Transforming Guyana ultimately depends on solving a bigger riddle: Can the country kick the habit of incapacitating rivalries based on skin color and cousinry? While Guyanese of Asian and African descent have lived side by side for centuries, “they mix but they do not combine,” said Christopher Charles, a professor of psychology at the University of the West Indies, in Jamaica. “Indians and Africans see themselves as locked in a zero-sum game for power.” The struggle for power and influence has turned diversity into enmity, now aggravated by the prospect of fabulous oil rents. “Given its access to resources and gateway location to South America, Guyana could be a little Singapore by now. Instead, the politicians have used race to stay in power,” said Mangal.
Guyana has made some strides in overcoming its dysfunctions. Transparency International recently rated Guyana as one of the most improved nations on its annual Corruption Perceptions list, ranking 85 of 180 countries in 2019, (compared with 93 the year before). Racial tensions have generally not exploded into violence and, encouragingly, some parts of society also may already have bridged its atavistic cultural moats. The number of Guyanese self-identifying as racially mixed (20% of the total population) doubled between 1980 and 2012 (the date of the last complete census), the fastest growing demographic alongside those of Portuguese ancestry.
A longtime expatriate aid official in Georgetown — who works with all Guyanese groups and so asked not to be identified — recalls throwing a house party during the 2014 World Cup and being surprised at the easy interaction among the diverse guests. “I had a big crowd with many mixed couples. It was all very natural. I realized then that Guyana had changed for the better,” the official told me. “I hadn't noticed because I'd been living in my bubble.”
Sadly, half a century after independence, politicians are still living inside of theirs.
This column does not necessarily reflect the opinion of the editorial board or Bloomberg LP and its owners.
Mac Margolis is a Bloomberg Opinion columnist covering Latin and South America. He was a reporter for Newsweek and is the author of “The Last New World: The Conquest of the Amazon Frontier.” Petroleumworld, do not reflect either for or against the opinion expressed in the comment as an endorsement of Petroleumworld.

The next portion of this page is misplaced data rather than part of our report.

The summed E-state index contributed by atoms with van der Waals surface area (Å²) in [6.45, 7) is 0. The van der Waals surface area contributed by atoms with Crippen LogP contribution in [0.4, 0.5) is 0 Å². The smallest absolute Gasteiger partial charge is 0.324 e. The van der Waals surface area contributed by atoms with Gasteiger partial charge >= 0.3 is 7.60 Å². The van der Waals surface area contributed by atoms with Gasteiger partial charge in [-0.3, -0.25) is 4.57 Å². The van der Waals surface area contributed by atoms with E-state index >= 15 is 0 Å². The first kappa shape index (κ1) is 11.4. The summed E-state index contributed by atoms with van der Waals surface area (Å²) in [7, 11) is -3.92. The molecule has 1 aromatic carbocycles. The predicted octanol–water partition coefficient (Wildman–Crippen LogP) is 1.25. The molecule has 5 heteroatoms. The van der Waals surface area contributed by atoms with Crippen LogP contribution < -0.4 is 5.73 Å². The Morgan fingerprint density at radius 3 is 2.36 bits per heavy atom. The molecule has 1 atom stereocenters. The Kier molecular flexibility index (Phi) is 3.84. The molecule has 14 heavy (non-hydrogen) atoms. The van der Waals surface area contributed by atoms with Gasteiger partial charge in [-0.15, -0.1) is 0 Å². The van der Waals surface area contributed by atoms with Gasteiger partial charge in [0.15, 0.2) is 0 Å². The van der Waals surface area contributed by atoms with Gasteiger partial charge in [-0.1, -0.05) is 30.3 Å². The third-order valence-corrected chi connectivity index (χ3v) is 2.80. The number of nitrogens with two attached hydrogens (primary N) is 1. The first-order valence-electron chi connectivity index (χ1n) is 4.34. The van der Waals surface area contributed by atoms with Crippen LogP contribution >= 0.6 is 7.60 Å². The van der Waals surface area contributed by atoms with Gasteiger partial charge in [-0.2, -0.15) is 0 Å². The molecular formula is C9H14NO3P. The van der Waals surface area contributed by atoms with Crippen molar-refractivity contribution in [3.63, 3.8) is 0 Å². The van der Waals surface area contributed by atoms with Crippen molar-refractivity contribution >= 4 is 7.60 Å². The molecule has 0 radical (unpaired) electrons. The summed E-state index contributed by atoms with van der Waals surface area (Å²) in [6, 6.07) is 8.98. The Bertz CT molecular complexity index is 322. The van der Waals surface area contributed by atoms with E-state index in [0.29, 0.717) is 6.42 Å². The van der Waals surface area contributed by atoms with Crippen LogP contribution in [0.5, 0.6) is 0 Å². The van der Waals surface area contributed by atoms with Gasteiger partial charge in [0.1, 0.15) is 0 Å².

Editor's Note: This article was originally published by Bloomberg on September 01, 2020. All comments posted and published on Petroleumworld, do not reflect either for or against the opinion expressed in the comment as an endorsement of Petroleumworld.
We invite you to join us as a sponsor. Circulated Videos, Articles, Opinions and Reports which carry your name and brand are used to target Entrepreneurs through our site, promoting your organization’s services. The opportunity is to insert in our stories pages short attention-grabbing videos, or to publish your own feature stories.
All works published by Petroleumworld are in accordance with Title 17 U.S.C. Section 107, this material is distributed without profit to those who have expressed a prior interest in receiving the included information for research and educational purposes.Petroleumworld has no affiliation whatsoever with the originator of this article nor is Petroleumworld endorsed or sponsored by the originator.
Petroleumworld encourages persons to reproduce, reprint, or broadcast Petroleumworld articles provided that any such reproduction identify the original source, http://www.petroleumworld.com or else and it is done within the fair use as provided for in section 107 of the US Copyright Law.
If you wish to use copyrighted material from this site for purposes of your own that go beyond 'fair use', you must obtain permission from the copyright owner. Internet web links to http://www.petroleumworld.com are appreciated. Petroleumworld Copyright© 1999-2020 Petroleumworld or respective author or news agency. All rights reserved.
We welcome the use of Petroleumworld™ stories by anyone provided it mentions Petroleumworld.com as the source. Other stories you have to get authorization by its authors. Internet web links to http://www.petroleumworld.com are appreciated.
Petroleumworld welcomes your feedback and comments, share your thoughts on this article, your feedback is important to us!
Petroleumworld News 09 07 2020
We invite all our readers to share with us
their views and comments about this article.
Send this story to a friend
Write to firstname.lastname@example.org
By using this link, you agree to allow PW
to publish your comments on our letters page.
Any question or suggestions,
please write to: email@example.com
Best Viewed with IE 5.01+ Windows NT 4.0, '95,
'98,ME,XP, Vista, Windows 7,8 +/ 800x600 pixels